Having heard from those who crossed early in the day (5am at the border) of it taking up to 11 hours due to the exodus of Venezuelans heading south for better prospects we decided to try later in the day and reached Ipiales at 4.45pm as word on the street was that the Colombian aduana closed at 5pm…… leaving Colombia = 25 minutes – a new record! Not so good getting into Ecuador – we joined a queue of approx. 500 people that went round 3 sides of the immigration building. 6 hours later we eventually had our stamps and headed for a place to sleep – A ‘Love Hotel’ being the nearest and most cost effective option. There are many of these places throughout Central and South America but this was our first experience….honest! You can pay by the hour (here the max stay was 10hrs), you and your car are shut into a private garage and room which you have to request to be let out of, and they are really clean and modern and comfortable, so long as you ignore the plastic mattress and ‘helpful’ posters on the wall! 🙂
After a quiet night we headed on to Quito, via brief stops at; Otavalo famed for its market where we purchased gloves in readiness of the high altitudes to come, and the Equator.
Has is it really taken this amount of driving to get to the middle?? Quito is the usual combination of old city and modern high rises but a pleasant city to spend a few days, our priority being the booking of a trip to the Galapagos Islands. This proved harder than expected but was totally worth it in the end (see separate blog) and we did eventually get to see more of the city than just the inside of various travel agencies.
Next stop was Cotopaxi which we reached with 1 minute to spare before they closed the park gates and where we briefly managed to see the volcano (the only place with snow on the equator) before the cloud shrouded it. A fun night was had in the company of KP & Taylor of ‘RunningfromMonday’ and quite a bit of booze was consumed in the comfort of their pop-up camper. A dull start all round next morning and as the cloud looked set in we abandoned the idea of driving up the volcano to the refugio and headed on instead for the region of the Quilotoa loop. This is a series of villages and hikes that surround a beautiful emerald green caldera. We spent a lovely 2 days relaxing and hiking from Lulu Llama hostel before heading onto another ex-volcano, Chimborazo.
Chimborazo, when measured from the centre of the earth is higher than Everest (due to the bulge in the earths surface) and is an amazing sight – when the cloud lifts. We arrived in thick fog but decided we would risk trying to camp at the refugio at 4800m. Having settled in for the night we kept our fingers crossed it would clear in the morning. As it turned out we learnt a useful lesson – Richard suffers from altitude sickness and spent the night feeling like he had a bad hangover (sore head and insomnia) and Rachel was totally unaffected and slept like a log! By 6am the skies were clear and we were treated to amazing views and we set off to walk to the next refugio up at 5100m. Turns out Richard can hike at these altitudes but Rachel struggled and it took a lot longer than expected to cover 300m of elevation. Having pushed on to 5115m, the highest we could go without a guide and more serious equipment and it being valentines day there was only 1 thing left to do – Propose! Both of us were a little short of breath (I think Rachel thought I was taking a break when I got down on 1 knee!!) so it was short and sweet. 🙂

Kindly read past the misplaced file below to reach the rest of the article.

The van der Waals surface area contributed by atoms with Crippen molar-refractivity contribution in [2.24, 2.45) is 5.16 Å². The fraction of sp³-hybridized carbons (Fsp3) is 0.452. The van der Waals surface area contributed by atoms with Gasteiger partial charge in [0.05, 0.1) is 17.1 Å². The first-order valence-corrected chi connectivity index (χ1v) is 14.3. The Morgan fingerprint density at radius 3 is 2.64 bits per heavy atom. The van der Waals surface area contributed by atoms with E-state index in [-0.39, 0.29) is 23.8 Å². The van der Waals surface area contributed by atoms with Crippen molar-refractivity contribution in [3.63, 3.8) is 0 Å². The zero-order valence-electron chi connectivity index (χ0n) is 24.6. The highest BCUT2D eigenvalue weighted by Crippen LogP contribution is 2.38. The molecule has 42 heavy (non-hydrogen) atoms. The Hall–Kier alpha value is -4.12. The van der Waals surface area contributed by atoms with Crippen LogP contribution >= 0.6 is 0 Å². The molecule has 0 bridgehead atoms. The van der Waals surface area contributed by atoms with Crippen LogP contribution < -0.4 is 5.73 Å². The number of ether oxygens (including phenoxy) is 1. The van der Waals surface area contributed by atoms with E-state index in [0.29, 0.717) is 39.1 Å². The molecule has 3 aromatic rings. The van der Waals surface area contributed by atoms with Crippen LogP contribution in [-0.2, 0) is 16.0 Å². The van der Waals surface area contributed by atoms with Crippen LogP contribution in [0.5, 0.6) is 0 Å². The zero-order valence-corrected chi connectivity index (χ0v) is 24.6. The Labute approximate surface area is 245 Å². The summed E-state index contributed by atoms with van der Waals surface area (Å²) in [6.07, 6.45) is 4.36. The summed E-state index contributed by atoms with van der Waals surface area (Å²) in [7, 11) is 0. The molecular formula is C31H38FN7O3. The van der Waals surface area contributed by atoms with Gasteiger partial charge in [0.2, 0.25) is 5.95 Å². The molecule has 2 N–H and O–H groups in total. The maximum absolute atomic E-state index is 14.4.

We fairly skipped down the hill and headed for a cheese factory in a nearby village (where else does one go to celebrate an engagement?) and treated ourselves to a pizza. To add to the day, we also learnt that Rachel had been offered a job at Marlborough, in Malaysia – our next adventure! Having informed family and friends from the comfort of a hotel we headed to Guyaquil in order to catch our flight the next day to Galapagos.
After an amazing ‘holiday’ on the islands we arrived back in Guyaquil to find that in our absence the interior of the car had got soaked (the solar wire running through the door makes an excellent conduit for gallons of rainwater apparently!) so we had no clean dry clothes and quite a mouldy car. Luckily we found a charming hostel in Cuenca where we could spread our kit out in the sun in safety and dry it and the car along with completing a number of chores. Having treated ourselves to a fondue (it’s amazing how much focus is given over to finding decent cheese, by us and so many others!)
We departed Cuenca for Vilcabamba where we were reunited with Overlanddiaries. Rochelle and Ioannis very kindly cooked us a delicious supper and a good evening was had by all. We departed late the next day , leaving R&I to their hang-overs and pushed on towards the border at La Balsa. The road was mostly dirt-track and single lane and very windy – a taste of things to come. Our last night was spent very pleasantly wild camping by a stream and the next day we said goodbye to Ecuador and crossed in quite possibly our easiest border crossing into Peru.
We would both admit to having known very little about Ecuador before we got here but it has left a big impression on us. Although not the biggest of country’s it packs quite a punch – it has huge variety, the people are friendly and welcoming and we would definitely return, we didn’t even get to the Amazon!